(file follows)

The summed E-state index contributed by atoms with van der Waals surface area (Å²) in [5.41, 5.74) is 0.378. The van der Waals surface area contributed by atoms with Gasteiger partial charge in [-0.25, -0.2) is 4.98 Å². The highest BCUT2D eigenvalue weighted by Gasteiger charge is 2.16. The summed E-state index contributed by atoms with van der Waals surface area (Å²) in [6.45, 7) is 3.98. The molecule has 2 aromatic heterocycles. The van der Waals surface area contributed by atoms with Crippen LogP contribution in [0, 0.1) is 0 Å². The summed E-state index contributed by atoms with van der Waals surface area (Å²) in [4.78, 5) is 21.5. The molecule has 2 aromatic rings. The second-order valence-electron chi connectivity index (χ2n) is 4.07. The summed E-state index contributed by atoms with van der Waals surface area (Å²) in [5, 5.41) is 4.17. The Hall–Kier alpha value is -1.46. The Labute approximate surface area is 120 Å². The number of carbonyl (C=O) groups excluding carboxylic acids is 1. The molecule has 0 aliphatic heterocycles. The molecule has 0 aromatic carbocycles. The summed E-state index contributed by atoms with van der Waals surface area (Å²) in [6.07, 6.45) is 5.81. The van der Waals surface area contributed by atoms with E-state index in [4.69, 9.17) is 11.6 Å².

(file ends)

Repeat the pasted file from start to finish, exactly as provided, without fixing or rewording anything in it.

The summed E-state index contributed by atoms with van der Waals surface area (Å²) in [5.41, 5.74) is 0.378. The van der Waals surface area contributed by atoms with Gasteiger partial charge in [-0.25, -0.2) is 4.98 Å². The highest BCUT2D eigenvalue weighted by Gasteiger charge is 2.16. The summed E-state index contributed by atoms with van der Waals surface area (Å²) in [6.45, 7) is 3.98. The molecule has 2 aromatic heterocycles. The van der Waals surface area contributed by atoms with Crippen LogP contribution in [0, 0.1) is 0 Å². The summed E-state index contributed by atoms with van der Waals surface area (Å²) in [4.78, 5) is 21.5. The molecule has 2 aromatic rings. The second-order valence-electron chi connectivity index (χ2n) is 4.07. The summed E-state index contributed by atoms with van der Waals surface area (Å²) in [5, 5.41) is 4.17. The Hall–Kier alpha value is -1.46. The Labute approximate surface area is 120 Å². The number of carbonyl (C=O) groups excluding carboxylic acids is 1. The molecule has 0 aliphatic heterocycles. The molecule has 0 aromatic carbocycles. The summed E-state index contributed by atoms with van der Waals surface area (Å²) in [6.07, 6.45) is 5.81. The van der Waals surface area contributed by atoms with E-state index in [4.69, 9.17) is 11.6 Å².